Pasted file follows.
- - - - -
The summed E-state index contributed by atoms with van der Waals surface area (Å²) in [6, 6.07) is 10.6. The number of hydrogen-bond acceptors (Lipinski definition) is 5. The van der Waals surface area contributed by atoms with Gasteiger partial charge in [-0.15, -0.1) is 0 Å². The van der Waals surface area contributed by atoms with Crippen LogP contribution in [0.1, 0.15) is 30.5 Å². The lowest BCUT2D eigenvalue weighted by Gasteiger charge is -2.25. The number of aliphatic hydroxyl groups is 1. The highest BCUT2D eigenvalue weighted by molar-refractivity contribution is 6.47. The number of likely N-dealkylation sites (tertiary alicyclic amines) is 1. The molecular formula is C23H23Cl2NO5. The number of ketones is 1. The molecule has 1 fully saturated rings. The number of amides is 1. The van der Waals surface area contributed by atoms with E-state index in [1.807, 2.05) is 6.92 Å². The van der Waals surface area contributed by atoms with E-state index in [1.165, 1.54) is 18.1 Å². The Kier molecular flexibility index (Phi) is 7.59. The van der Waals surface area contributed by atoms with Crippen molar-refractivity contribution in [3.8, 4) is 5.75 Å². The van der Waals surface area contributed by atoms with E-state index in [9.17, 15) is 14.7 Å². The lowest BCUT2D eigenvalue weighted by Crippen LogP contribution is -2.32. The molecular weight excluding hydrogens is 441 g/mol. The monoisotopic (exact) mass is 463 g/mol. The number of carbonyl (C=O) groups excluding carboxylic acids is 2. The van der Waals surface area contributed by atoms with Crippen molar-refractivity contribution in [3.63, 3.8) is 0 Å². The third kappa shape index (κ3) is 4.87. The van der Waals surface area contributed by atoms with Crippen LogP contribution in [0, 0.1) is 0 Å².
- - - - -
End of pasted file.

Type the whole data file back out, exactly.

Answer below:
The summed E-state index contributed by atoms with van der Waals surface area (Å²) in [6, 6.07) is 10.6. The number of hydrogen-bond acceptors (Lipinski definition) is 5. The van der Waals surface area contributed by atoms with Gasteiger partial charge in [-0.15, -0.1) is 0 Å². The van der Waals surface area contributed by atoms with Crippen LogP contribution in [0.1, 0.15) is 30.5 Å². The lowest BCUT2D eigenvalue weighted by Gasteiger charge is -2.25. The number of aliphatic hydroxyl groups is 1. The highest BCUT2D eigenvalue weighted by molar-refractivity contribution is 6.47. The number of likely N-dealkylation sites (tertiary alicyclic amines) is 1. The molecular formula is C23H23Cl2NO5. The number of ketones is 1. The molecule has 1 fully saturated rings. The number of amides is 1. The van der Waals surface area contributed by atoms with E-state index in [1.807, 2.05) is 6.92 Å². The van der Waals surface area contributed by atoms with E-state index in [1.165, 1.54) is 18.1 Å². The Kier molecular flexibility index (Phi) is 7.59. The van der Waals surface area contributed by atoms with Crippen molar-refractivity contribution in [3.8, 4) is 5.75 Å². The van der Waals surface area contributed by atoms with E-state index in [9.17, 15) is 14.7 Å². The lowest BCUT2D eigenvalue weighted by Crippen LogP contribution is -2.32. The molecular weight excluding hydrogens is 441 g/mol. The monoisotopic (exact) mass is 463 g/mol. The number of carbonyl (C=O) groups excluding carboxylic acids is 2. The van der Waals surface area contributed by atoms with Crippen molar-refractivity contribution in [3.63, 3.8) is 0 Å². The third kappa shape index (κ3) is 4.87. The van der Waals surface area contributed by atoms with Crippen LogP contribution in [0, 0.1) is 0 Å².